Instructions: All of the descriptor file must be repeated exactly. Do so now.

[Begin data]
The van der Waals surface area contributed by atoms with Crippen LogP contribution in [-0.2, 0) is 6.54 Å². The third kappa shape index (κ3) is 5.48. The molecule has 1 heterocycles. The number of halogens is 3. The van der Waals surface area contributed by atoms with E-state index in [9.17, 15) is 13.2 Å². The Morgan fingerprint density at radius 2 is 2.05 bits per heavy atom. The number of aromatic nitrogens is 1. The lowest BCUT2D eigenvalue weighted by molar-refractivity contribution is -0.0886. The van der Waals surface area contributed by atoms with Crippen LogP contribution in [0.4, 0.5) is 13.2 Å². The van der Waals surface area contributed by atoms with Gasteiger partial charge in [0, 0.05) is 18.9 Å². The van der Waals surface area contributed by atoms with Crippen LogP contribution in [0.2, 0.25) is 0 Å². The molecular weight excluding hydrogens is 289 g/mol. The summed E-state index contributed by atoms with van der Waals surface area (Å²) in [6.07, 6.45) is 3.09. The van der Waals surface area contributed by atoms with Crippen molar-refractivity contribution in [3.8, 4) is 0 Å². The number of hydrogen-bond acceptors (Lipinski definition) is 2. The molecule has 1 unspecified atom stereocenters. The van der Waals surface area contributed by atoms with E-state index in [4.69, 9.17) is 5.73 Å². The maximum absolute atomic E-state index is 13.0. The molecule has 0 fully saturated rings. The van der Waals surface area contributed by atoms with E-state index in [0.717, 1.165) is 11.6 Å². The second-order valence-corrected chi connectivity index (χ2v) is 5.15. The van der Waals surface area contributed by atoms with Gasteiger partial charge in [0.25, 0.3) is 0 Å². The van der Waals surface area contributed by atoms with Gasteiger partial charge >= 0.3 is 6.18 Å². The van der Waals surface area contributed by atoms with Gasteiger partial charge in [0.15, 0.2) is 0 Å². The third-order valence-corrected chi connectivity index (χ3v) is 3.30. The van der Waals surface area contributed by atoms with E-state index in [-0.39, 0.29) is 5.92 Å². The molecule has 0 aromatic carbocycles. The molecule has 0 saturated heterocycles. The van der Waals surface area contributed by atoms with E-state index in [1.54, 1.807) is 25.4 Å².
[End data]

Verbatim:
The van der Waals surface area contributed by atoms with Crippen LogP contribution in [-0.2, 0) is 6.54 Å². The third kappa shape index (κ3) is 5.48. The molecule has 1 heterocycles. The number of halogens is 3. The van der Waals surface area contributed by atoms with E-state index in [9.17, 15) is 13.2 Å². The Morgan fingerprint density at radius 2 is 2.05 bits per heavy atom. The number of aromatic nitrogens is 1. The lowest BCUT2D eigenvalue weighted by molar-refractivity contribution is -0.0886. The van der Waals surface area contributed by atoms with Crippen LogP contribution in [0.4, 0.5) is 13.2 Å². The van der Waals surface area contributed by atoms with Gasteiger partial charge in [0, 0.05) is 18.9 Å². The van der Waals surface area contributed by atoms with Crippen LogP contribution in [0.2, 0.25) is 0 Å². The molecular weight excluding hydrogens is 289 g/mol. The summed E-state index contributed by atoms with van der Waals surface area (Å²) in [6.07, 6.45) is 3.09. The van der Waals surface area contributed by atoms with Crippen molar-refractivity contribution in [3.8, 4) is 0 Å². The number of hydrogen-bond acceptors (Lipinski definition) is 2. The molecule has 1 unspecified atom stereocenters. The van der Waals surface area contributed by atoms with E-state index in [4.69, 9.17) is 5.73 Å². The maximum absolute atomic E-state index is 13.0. The molecule has 0 fully saturated rings. The van der Waals surface area contributed by atoms with E-state index in [0.717, 1.165) is 11.6 Å². The second-order valence-corrected chi connectivity index (χ2v) is 5.15. The van der Waals surface area contributed by atoms with Gasteiger partial charge in [0.25, 0.3) is 0 Å². The van der Waals surface area contributed by atoms with Gasteiger partial charge >= 0.3 is 6.18 Å². The van der Waals surface area contributed by atoms with Gasteiger partial charge in [0.15, 0.2) is 0 Å². The third-order valence-corrected chi connectivity index (χ3v) is 3.30. The van der Waals surface area contributed by atoms with E-state index in [-0.39, 0.29) is 5.92 Å². The molecule has 0 aromatic carbocycles. The molecule has 0 saturated heterocycles. The van der Waals surface area contributed by atoms with E-state index in [1.54, 1.807) is 25.4 Å².